The Truth: Patch Tuesday, SUSE Quitting OpenStack, HP Needs a New Way to Sell Printers

Wednesday, 9 October 2019

Hump day! If you’re a windows admin, you’re probably busy patching systems. For everyone else, here’s what happened in the tech world since the last newsletter:

Yesterday was the second Tuesday of the month which, as usual, means lots of patches to install. Microsoft has fixed 59 vulnerabilities in Windows, Office, Edge and Azure. Nine of them are rated critical, including CVE-2019-1372, which allows the users of Azure virtual machines to execute code on the host machine itself. Remote code execution and privilege escalation in one! CVE-2019-1327 in Office allows attackers to take over a victim’s machine by getting them to open a manipulated document. The Register has details on many of the Microsoft patches here.

Adobe, for once, has not published any updates for Patch Tuesday.

SAP, however, has released fixes for eight vulnerabilities in NetWeaver, SQL Anywhere, BusinessObjects and other products. Two of these vulnerabilities have a CVSS rating that exceeds 9.

German Linux company SUSE is getting rid of its OpenStack commitment. It’s a bit of an unexpected move, The Register explains: “Coming less than a month before OpenStack’s Shanghai Open Infrastructure Summit and a scant few since SUSE released Cloud 9, chock full of OpenStack Rocky goodness, the move will raise a few eyebrows. Not least those of Matthew Johns, the outfit’s product and solutions marketing manager for Cloud Solutions, who had cheerfully posted a blog just over a week earlier on how to upgrade OpenStack.” For a long time, SUSE was one of the primary forces behind OpenStack. “SUSE is a founding member and platinum sponsor of the OpenStack Foundation and was the first to launch a commercially supported OpenStack distro in 2012, based on the Essex release. Seven years on, the party is over.” It looks like they are now moving towards Kubernetes instead.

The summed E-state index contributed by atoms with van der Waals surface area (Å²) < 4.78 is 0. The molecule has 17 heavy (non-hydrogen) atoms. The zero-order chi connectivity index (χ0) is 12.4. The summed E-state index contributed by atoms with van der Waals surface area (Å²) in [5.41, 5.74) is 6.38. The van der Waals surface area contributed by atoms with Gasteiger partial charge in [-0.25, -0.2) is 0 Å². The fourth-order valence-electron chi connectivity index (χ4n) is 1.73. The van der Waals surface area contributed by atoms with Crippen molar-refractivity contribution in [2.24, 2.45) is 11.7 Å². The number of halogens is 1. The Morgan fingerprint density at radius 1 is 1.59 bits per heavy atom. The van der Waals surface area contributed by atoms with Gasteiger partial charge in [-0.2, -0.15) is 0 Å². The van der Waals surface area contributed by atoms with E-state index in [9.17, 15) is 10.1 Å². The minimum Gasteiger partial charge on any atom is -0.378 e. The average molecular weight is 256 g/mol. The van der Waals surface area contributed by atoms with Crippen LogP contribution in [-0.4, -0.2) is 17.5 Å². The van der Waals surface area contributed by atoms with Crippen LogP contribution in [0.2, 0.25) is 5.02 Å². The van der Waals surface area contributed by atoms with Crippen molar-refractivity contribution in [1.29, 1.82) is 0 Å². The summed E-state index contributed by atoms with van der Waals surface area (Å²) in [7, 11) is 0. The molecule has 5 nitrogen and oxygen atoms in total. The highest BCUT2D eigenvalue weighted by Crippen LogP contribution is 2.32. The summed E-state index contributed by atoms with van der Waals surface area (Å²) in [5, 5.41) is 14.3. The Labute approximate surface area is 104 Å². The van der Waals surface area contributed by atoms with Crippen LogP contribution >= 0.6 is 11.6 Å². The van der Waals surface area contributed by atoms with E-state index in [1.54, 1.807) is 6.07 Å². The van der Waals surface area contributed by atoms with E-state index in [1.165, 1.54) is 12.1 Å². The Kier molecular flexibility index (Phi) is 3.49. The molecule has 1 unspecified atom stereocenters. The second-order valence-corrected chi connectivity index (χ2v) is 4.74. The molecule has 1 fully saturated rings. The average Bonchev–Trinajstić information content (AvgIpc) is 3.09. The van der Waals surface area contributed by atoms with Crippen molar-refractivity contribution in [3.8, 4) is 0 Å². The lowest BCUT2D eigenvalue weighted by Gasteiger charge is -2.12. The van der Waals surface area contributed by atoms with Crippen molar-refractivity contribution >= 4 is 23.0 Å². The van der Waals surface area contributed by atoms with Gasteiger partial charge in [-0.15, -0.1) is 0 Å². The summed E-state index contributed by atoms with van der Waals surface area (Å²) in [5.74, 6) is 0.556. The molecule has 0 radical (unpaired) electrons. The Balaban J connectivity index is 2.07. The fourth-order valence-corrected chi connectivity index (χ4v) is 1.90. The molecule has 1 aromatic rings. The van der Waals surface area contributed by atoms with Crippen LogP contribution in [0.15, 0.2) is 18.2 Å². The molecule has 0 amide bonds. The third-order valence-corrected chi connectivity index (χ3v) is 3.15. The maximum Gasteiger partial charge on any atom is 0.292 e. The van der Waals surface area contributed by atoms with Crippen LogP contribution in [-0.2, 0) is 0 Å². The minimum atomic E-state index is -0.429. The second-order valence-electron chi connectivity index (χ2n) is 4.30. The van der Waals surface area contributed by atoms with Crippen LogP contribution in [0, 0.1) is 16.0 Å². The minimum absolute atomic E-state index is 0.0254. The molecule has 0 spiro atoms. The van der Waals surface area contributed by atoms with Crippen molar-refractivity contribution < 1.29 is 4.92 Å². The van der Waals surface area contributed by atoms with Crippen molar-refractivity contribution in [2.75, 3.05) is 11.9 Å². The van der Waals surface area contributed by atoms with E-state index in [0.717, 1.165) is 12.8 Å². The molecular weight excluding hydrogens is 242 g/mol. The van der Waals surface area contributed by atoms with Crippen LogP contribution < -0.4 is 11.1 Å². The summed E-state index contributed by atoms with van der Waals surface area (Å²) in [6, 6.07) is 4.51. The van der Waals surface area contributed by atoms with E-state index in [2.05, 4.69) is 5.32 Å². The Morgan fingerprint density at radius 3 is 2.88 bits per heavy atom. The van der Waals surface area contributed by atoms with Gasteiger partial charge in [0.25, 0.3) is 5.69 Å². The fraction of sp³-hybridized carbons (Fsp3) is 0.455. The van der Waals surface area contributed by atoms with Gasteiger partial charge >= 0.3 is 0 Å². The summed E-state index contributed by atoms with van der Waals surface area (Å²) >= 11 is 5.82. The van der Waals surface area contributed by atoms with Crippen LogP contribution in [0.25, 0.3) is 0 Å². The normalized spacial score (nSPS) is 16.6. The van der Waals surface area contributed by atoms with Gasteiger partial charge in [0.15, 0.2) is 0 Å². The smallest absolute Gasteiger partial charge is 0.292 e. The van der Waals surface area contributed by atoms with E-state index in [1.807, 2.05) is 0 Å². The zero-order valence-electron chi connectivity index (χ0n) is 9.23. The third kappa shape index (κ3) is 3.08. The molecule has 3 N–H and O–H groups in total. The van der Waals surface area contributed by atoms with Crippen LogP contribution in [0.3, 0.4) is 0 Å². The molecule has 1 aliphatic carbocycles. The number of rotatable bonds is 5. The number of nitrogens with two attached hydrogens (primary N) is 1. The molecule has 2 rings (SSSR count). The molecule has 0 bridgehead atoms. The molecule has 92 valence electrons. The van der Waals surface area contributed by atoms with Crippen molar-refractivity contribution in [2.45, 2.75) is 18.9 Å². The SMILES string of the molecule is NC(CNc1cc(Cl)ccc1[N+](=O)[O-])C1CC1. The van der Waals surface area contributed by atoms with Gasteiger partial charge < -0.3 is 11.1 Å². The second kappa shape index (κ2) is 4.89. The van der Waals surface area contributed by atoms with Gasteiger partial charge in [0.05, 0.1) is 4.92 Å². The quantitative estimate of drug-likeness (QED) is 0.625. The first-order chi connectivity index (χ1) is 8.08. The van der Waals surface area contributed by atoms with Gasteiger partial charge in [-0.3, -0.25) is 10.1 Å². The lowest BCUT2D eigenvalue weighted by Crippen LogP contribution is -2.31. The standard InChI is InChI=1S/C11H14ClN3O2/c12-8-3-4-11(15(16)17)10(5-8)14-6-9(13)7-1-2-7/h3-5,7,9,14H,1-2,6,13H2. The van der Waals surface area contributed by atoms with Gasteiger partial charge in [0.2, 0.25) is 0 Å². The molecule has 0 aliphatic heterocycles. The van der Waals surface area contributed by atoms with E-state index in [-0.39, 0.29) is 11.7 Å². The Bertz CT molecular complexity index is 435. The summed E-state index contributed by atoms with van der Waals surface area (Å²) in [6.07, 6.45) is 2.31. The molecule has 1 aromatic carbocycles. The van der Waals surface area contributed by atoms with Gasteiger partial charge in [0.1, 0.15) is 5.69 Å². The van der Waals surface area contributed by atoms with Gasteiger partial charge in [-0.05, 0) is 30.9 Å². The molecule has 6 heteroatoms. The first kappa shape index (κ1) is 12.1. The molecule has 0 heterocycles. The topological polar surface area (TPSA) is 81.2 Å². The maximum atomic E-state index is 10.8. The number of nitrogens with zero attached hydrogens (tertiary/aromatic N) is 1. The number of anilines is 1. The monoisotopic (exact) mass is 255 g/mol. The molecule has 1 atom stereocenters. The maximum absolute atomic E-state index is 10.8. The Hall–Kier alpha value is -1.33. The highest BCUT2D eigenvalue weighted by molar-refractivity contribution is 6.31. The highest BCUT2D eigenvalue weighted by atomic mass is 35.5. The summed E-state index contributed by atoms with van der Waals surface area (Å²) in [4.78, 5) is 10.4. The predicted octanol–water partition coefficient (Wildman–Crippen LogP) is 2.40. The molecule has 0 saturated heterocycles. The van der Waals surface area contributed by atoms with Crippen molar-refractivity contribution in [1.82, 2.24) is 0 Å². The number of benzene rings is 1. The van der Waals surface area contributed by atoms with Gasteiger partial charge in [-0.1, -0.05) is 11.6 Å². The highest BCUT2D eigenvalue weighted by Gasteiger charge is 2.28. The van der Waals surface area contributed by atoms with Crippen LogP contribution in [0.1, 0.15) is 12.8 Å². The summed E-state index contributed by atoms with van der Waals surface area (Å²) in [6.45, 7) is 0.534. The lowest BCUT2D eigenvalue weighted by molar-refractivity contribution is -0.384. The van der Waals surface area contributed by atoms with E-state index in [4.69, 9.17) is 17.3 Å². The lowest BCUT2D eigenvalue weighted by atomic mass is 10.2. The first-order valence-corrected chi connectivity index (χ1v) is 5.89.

Printers, like razors, are famous for a business model that involves selling the main device at a loss and making money by selling a consumable – in the case of the printer, this would be ink cartridges. Apparently, this business model doesn’t work anymore for HP, one of the biggest printer manufacturers: “HP is overturning a print sales model that helped it amass billions in profits over the decades but is now challenged by rival supplies makers luring customers with cheaper ink and toner cartridges.” They are now shifting more and more to selling printers that come preloaded with years' worth of ink or toner. The big question here is if that will work. After all, what is stopping other companies to do the same with those bigger tanks that they did with the smaller cartridges? “HP did not explain how it will ensure its locked printers only accept its own-branded supplies; supplies cloners and re-manufacturers have reverse-engineered cartridge smart chips for more than a decade.”

Twitter gave advertisers access to private information of its users by accident. Email addresses or phone numbers entered for security purposes could thus be used to target ads. Yes, they are really saying that this happened by accident. I wonder if all the money they made from this was an accident, too?

Response to Twitter Oopsie

Blizzard has suspendet a Hearthstone pro after he voiced his support for pro-democracy protesters in his home province of Hong Kong in an interview. The pro, known by the handle Blitzchung, is now banned from the digital CCG for a year and had his winnings cancelled. Blizzard is partly owned by Tencent, a Chinese company and the protesters advocate for independence from China. “Fuel Games, developer of rival card game Gods Unchained, tweeted Tuesday its support for Blitzchung and said it’ll pay ‘all of his lost winnings.’ The developer will also invite him to its $500,000 tournament.” This stuff isn’t unprecedented in the CCG world. After Magic The Gathering pro player Owen Turtenwald was kicked out of the Magic Pro League and banned from MTG tournaments for alleged inappropriate behaviour towards female players, he became a professional Hearthstone player.

This is an archived issue of my daily newsletter FOXTROT/ALFA. You can find more information about it, including how to subscribe via email, on this page.